Full name Stephen James Harmison
Born October 23, 1978, Ashington, Northumberland
Current age 36 years 280 days
Major teams England, Durham, Durham 2nd XI, ICC World XI, Lions
Batting style Right-hand bat
Bowling style Right-arm fast-medium
Height 6 ft 4 in
Education Ashington High School
|Test debut||England v India at Nottingham, Aug 8-12, 2002 scorecard|
|Last Test||England v Australia at The Oval, Aug 20-23, 2009 scorecard|
|ODI debut||England v Sri Lanka at Brisbane, Dec 17, 2002 scorecard|
|Last ODI||West Indies v England at Gros Islet, Apr 3, 2009 scorecard|
|T20I debut||England v Australia at Southampton, Jun 13, 2005 scorecard|
|Last T20I||England v Sri Lanka at Southampton, Jun 15, 2006 scorecard|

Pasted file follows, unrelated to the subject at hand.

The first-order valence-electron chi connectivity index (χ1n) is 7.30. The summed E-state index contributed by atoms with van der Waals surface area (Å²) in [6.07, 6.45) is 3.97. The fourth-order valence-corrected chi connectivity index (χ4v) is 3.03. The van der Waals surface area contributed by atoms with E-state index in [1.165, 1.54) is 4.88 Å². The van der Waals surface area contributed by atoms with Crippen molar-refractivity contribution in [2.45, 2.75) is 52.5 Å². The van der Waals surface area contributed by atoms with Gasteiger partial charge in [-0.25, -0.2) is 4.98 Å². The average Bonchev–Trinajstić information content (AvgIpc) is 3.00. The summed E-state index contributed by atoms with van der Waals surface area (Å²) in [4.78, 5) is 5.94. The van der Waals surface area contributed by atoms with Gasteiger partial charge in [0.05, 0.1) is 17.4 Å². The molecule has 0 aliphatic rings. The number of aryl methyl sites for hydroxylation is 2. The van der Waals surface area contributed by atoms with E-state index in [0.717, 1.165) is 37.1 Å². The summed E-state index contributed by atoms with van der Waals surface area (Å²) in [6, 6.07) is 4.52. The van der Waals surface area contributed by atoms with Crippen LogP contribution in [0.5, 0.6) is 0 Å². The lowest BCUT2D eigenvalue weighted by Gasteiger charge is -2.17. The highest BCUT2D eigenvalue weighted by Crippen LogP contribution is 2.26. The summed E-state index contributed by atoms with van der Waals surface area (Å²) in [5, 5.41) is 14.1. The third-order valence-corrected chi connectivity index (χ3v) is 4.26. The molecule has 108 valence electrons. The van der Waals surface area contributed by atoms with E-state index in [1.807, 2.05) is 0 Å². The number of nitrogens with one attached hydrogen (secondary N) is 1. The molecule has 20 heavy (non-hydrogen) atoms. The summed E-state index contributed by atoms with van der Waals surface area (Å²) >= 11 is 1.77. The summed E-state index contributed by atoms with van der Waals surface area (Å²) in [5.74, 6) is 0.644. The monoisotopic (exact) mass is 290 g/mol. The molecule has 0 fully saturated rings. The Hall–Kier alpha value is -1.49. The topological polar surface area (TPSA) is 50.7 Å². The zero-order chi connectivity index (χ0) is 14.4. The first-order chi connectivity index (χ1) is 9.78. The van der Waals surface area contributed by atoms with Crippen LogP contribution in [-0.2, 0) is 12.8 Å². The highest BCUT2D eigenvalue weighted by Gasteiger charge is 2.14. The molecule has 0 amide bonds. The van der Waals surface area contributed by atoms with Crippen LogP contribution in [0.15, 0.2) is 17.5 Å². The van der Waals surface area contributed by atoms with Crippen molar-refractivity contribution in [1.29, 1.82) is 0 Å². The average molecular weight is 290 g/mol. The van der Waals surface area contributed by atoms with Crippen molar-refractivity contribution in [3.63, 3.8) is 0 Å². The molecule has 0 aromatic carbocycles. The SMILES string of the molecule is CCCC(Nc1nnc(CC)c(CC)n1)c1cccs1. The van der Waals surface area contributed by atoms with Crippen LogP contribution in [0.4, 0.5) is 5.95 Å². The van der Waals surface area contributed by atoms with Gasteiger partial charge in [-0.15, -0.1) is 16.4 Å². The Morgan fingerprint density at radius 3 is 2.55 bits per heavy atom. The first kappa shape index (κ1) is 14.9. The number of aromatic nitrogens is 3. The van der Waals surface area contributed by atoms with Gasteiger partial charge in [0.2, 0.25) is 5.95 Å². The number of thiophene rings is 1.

|Last First-class||Leicestershire v Yorkshire at Leicester, Jul 27-30, 2012 scorecard|
|List A debut||1998|
|Last List A||Hampshire v Durham at Southampton, Aug 8, 2010 scorecard|
|Twenty20 debut||Durham v Yorkshire at Chester-le-Street, Jul 15, 2004 scorecard|
|Last Twenty20||Durham v Northamptonshire at Chester-le-Street, Jul 18, 2010 scorecard|
|Bat & Bowl||Team||Opposition||Ground||Match Date||Scorecard|
|2/22||Durham 2nd||v Scotland A||Chester-le-Street||2 May 2013||Other T20|
|1/35||Durham 2nd||v Scotland A||Chester-le-Street||2 May 2013||Other T20|
|1/31||Durham 2nd||v Scotland A||Chester-le-Street||1 May 2013||Other OD|
|3/41, 13||Durham 2nd||v Scotland A||Chester-le-Street||30 Apr 2013||Other OD|
|-||Durham 2nd||v Yorks 2nd XI||Hartlepool||16 Apr 2013||Other|
|0/21||Durham 2nd||v Durham MCCU||Chester-le-Street||8 Apr 2013||Other OD|
|2/69, 0, 3/52||Yorkshire||v Leics||Leicester||27 Jul 2012||FC|